You’ve had a lot of questions about the poster projects, and that’s expected. The poster project assignment is an ill-structured problem. Let me explain.
Well-structured problems have a single correct answer. When you solve a well-structured problem, you can confirm that you got the right answer. An ill-structured problem doesn’t have a single correct answer – multiple answers are possible and the quality of the answer depends on the quality of the justification and supporting evidence.
In the life and health sciences we rarely have a well-structured problem to solve. Conducting original research and communicating your discoveries, diagnosing a patient and designing a treatment plan are real world examples of ill-structured problems.
The goal of the poster projects is to give you practice taking on the challenges of an ill-structured problem. From what I’ve seen so far, you’re doing really well! Keep it up. It gets easier with practice.
By the way: you can include your posters in applications to med school or grad school as evidence that you can ask questions, conduct research, and answer those questions – highly prized skills!
Now for student questions:
“Are we supposed to relate our topic to things we are interested in as a biologist?”
Yes, absolutely! Your questions should be interesting to you. This is your chance to center your learning on what you actually want to know about biology! You can even approach the same topic that you’re passionate about from different angles as we do the next three posters. The first Learning Outcome for our class from the syllabus is “research one or more ‘personal passions’ for biology.”
“Do I have to state my question on the poster? If so where?”
The best posters will have clear questions that are answered, but you don’t have to write them as questions. You can describe your question with a statement on the purpose of your poster. The abstract should show the purpose and if you have a brief introduction, it should be there too (see Sample Poster).
“It’s unclear to me how we are supposed to put everything together on the poster (electronic) in the same template as the sample.”
The Sample Poster is on a single PowerPoint slide that has been sized to be 3 feet tall by 4 feet wide. If you go to: File > Page Setup, you can select “Custom” size and then enter a width and height in inches. For poster drafts you can re-size the slides to be “Letter Paper” or 8.5” x 11”. Pictures are easy to add by going to: Insert > Photo > Picture from file and then browsing to your preferred image file (.jpg works).
Text is a bit tricky, but once you get the hang of it, it’s not too bad. Use the Text tool to add a text box to the page. My Sample Poster can be used to lay out the columns. If you want to wrap the text around a picture, you have to make several text boxes. Check out this tutorial from MS.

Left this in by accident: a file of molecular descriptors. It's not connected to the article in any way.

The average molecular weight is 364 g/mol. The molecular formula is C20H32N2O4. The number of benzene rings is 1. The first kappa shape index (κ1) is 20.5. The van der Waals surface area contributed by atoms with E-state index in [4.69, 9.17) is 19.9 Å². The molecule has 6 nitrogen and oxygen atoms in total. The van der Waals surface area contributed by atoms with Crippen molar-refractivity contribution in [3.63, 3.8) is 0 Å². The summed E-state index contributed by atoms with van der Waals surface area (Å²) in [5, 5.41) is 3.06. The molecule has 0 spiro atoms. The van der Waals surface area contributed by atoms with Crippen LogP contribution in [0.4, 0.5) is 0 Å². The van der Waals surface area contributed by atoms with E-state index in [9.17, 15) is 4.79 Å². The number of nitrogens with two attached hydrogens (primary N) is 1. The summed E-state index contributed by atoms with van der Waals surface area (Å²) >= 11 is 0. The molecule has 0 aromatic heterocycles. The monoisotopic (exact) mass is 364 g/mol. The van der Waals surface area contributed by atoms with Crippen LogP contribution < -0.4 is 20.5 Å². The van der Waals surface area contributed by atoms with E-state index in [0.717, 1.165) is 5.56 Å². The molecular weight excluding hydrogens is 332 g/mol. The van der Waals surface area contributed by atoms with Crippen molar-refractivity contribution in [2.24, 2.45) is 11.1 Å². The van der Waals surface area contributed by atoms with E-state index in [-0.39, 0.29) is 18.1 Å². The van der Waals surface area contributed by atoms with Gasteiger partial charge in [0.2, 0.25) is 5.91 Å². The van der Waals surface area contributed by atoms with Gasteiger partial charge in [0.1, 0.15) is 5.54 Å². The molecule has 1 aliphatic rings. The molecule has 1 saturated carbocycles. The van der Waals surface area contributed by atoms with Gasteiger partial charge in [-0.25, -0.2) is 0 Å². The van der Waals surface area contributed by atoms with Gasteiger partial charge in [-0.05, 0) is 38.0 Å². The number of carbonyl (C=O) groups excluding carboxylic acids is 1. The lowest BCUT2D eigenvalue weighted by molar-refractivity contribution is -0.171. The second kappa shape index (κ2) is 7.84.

Minimum font size for the narrative section is 24pt. Minimum for captions is 20pt. Try to keep your narrative to 2 pages in order to have room for lots of good figures.
“How do I condense/simplify my information so that it isn’t just a review on a poster, but still have depth, sophistication, and generate interest?”
This is a difficult question to answer simply. Use the most simple, concise language possible. Reduce words without reducing meaning. If you say it simply and clearly, you will sound sophisticated.
Use the correct technical words in the appropriate context to save space. We have technical words because they allow us to capture complex ideas in a single word or phrase. You’ll use a glossary to define those unavoidable technical terms.
The way to generate interest is by telling a compelling story. Build up your question with a little relevant background, introduce a conflict, then resolve that conflict. To practice and get a feel for how authors write these story elements into scientific papers, look for them in your reading. In each of the journal articles that you read try to identify the background, conflict and resolution (they should all be in the introduction).
Use the box and figures wisely to save space in the narrative.
“Still unsure about boxes. Do they just go near figures?”
The box is your friend. It lets you satisfy your content requirement in order to tell the story you are really interested in. I recommend using the box to make the connection between photosynthesis or cellular respiration and the topic related to your question. That way, the explanation doesn’t disrupt the flow of your narrative.
Once you’ve used the box to explain how a certain genetic disease can disrupt aerobic respiration you can use your narrative to discuss the effectiveness of different treatment options and how people with the disease can lead normal lives (or whatever story you want to tell). If you do this, then your narrative only needs one or two sentences explaining that the genetic disease disrupts aerobic respiration in the mitochondrion, rather than the three paragraphs it would really take to explain in detail. Those explanatory paragraphs (and maybe a figure) are in the box.
A figure is a picture to help you tell your story with a brief explanatory caption. Figures can also help to explain complicated ideas in very few words.